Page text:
Oligarchs Rattled by Climate Crisis?

August 23, 2019

New York Times:

RIO DE JANEIRO — As an ecological disaster in the Amazon escalated into a global political crisis, Brazil’s president, Jair Bolsonaro, took the rare step on Friday of mobilizing the armed forces to help contain blazes of a scale not seen in nearly a decade.
The sudden reversal, after days of dismissing growing concern over hundreds of fires raging across the Amazon, came as international outrage grew over the rising deforestation in the world’s largest tropical rain forest. European leaders threatened to cancel a major trade deal, protesters staged demonstrations outside Brazilian embassies and calls for a boycott of Brazilian products snowballed on social media.
As a chorus of condemnation intensified, Brazil braced for the prospect of punitive measures that could severely damage an economy that is already sputtering after a brutal recession and the country’s far-right populist president faced a withering reckoning.
On Friday, he said that he was planning to send the military to enforce environmental laws and to help contain the fires starting Saturday.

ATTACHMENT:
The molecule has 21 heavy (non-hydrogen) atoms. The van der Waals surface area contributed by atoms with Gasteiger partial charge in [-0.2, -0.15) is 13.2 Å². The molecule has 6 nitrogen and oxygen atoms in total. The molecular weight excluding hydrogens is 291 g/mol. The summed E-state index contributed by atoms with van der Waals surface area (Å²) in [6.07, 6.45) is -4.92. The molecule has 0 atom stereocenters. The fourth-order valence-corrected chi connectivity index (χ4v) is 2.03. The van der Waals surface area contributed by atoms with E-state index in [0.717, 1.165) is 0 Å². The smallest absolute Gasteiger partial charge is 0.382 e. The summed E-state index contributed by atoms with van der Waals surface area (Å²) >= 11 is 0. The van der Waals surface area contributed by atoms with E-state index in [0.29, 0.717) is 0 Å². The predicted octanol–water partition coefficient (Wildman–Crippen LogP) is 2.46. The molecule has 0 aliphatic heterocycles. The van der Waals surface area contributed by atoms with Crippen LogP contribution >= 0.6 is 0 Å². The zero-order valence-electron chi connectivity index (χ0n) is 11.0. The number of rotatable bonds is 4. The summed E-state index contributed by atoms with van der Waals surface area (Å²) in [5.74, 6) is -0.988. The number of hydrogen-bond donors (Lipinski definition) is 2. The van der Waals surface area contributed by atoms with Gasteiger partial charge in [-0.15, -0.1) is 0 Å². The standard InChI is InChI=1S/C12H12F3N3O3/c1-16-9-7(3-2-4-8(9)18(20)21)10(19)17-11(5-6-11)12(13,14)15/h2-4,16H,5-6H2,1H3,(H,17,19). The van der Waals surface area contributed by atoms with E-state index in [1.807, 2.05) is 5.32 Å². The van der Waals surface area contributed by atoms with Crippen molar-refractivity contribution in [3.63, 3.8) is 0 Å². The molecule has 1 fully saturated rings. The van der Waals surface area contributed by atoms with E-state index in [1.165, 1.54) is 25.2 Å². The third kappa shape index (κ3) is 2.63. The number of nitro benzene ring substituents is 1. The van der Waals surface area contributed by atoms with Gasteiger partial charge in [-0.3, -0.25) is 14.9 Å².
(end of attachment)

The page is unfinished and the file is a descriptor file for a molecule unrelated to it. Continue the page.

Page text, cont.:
Wall Street Journal:

MOSCOW—A double blow of floods and wildfires in Russia this summer is injecting fresh urgency into rethinking the country’s usually skeptical stance toward the dangers posed by climate change.
Smoke from massive wildfires raging across an area the size of Belgium has engulfed hundreds of villages in Siberia—and spread as far as Seattle and Vancouver. Floods in the same region took 25 lives and displaced more than 30,000 people. Russian scientists say climate change was a major factor in both disasters.
President Vladimir Putin warns that Russia is being hit hard, with temperatures in the country rising 2½ times faster than the global average. His government recently decided to ratify the 2015 Paris climate agreement and introduced proposals for a law capping industrial emissions.

In Paris on Monday, Mr. Putin discussed climate change with French President Emmanuel Macron, saying Moscow is adopting programs and allocating major resources in combating it.
“We take this matter very seriously,” Mr. Putin said. “We have to coordinate our efforts. We are prepared for this joint work.” 
It’s a break from the past. Mr. Putin had long been ambiguous about the need for stronger climate-control measures. Russia is the world’s largest exporter of oil and gas combined, which is the heart of its economy. Mr. Putin previously described climate change as a part of a natural cycle that could benefit Russians. The country is expected to see better shipping access through the Arctic Sea and more opportunities for mining and drilling. Mr. Putin once joked in 2016 that people would save money on fur coats.
But Alexey Kokorin, head of the climate change program at the Russian branch of the environmental organization World Wide Fund for Nature, said the government’s approach has changed.